Twin track approach

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Diagram of the twin track approach
© DFID 2000

The twin-track approach, which is commonly used for advancing rights of marginalised populations, is also applied when promoting disability-inclusive humanitarian action. 

Mainstreaming disability into humanitarian action might require specialised expertise but most important is the awareness, the understanding among organisations that all members of the community have the capacity to be involved in the response and have the same basic needs of protection and relief, including persons with disabilities. In parallel, some specific adaptations and accessibility measures have to be put in place during the planning, implementation and monitoring of the emergency intervention to ensure access to relief and services for persons with disabilities. 

Applying a twin-track approach means ensuring women, men, boys and girls all types of impairments, being hearing or visual impairment, physical impairments or cognitive impairment, as well as intellectual or learning disabilities have full access to relief operations and protection by removing barriers and facilitating access. At the same time, humanitarian actors have to provide specific solutions and individualised support for those adults and children with higher support needs, always with the principle of informed consent, choice and autonomy of the person. Examples of support services could be:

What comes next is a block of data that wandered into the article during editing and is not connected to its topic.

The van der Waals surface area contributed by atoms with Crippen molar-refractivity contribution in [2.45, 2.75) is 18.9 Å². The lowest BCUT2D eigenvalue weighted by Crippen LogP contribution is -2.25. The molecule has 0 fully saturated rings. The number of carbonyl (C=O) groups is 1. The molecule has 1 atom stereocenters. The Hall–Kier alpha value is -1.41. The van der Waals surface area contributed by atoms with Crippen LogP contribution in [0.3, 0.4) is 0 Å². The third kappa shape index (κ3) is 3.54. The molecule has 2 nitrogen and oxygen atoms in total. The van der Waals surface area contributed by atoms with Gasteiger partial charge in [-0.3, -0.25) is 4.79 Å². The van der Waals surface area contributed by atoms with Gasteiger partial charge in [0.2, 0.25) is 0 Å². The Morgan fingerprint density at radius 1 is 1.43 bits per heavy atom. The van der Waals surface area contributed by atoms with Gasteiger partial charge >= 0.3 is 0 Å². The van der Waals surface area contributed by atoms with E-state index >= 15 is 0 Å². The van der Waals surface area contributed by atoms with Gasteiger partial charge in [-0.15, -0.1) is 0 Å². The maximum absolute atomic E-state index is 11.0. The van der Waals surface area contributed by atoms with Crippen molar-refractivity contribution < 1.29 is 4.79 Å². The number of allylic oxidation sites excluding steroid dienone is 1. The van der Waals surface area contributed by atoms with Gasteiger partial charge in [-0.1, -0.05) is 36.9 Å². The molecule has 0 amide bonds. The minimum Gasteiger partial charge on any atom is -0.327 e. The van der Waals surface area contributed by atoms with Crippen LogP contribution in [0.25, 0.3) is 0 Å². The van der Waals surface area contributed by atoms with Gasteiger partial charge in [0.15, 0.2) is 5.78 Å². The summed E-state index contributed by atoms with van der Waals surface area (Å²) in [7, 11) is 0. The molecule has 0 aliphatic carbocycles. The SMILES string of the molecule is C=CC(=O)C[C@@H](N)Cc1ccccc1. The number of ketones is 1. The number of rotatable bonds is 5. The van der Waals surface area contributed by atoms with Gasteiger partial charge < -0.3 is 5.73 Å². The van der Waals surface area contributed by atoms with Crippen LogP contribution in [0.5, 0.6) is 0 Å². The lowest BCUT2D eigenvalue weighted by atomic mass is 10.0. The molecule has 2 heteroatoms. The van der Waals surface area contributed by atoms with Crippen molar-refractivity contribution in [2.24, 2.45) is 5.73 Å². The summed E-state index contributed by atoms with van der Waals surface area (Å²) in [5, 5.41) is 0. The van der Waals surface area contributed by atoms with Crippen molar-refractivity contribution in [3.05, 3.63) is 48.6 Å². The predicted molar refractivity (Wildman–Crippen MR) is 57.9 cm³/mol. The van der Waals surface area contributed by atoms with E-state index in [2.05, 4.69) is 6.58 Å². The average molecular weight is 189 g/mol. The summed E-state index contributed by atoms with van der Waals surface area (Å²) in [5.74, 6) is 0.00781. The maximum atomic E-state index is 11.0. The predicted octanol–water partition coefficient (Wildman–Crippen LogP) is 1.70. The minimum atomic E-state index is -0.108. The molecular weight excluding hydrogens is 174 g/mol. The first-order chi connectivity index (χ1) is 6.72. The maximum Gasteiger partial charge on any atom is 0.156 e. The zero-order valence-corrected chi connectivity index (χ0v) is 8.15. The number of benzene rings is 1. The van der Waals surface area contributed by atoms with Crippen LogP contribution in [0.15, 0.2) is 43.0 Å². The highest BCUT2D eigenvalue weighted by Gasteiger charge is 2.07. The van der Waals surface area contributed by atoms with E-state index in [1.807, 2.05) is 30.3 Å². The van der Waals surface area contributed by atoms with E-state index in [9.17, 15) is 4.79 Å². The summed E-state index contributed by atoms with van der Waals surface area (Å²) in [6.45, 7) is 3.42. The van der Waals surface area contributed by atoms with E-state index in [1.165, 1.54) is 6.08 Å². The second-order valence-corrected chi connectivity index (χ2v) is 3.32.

• Assistive devices and technology
  • Specific rehabilitation interventions and support to families, personal assistants and caregivers
  • Targeted pedagogic support to facilitate access to school. Hiring expertise, or referring to speech therapists, psychologists, special educators, etc.). Supportive lessons.
  • Early identification and early intervention programs for children with disabilities and support to families,
  • Ensuring extra allowance for transportation or additional health care needs for families with a member having a disability
  • Peer to peer support or organising self-help groups to support empowerment and coping strategies.
  • Additional food rations or providing

 Regardless of whether it is part of a mainstream approach or specific intervention, consideration needs to be given to how gender intersects with disability. 

This could be for example support of volunteers to bring food rations and non-food items, additional nutrition rations, medical or rehabilitation services, and assistive devices. Here, collaboration with and referral to disabled people‘s organisations and disability-specific organisations is essential.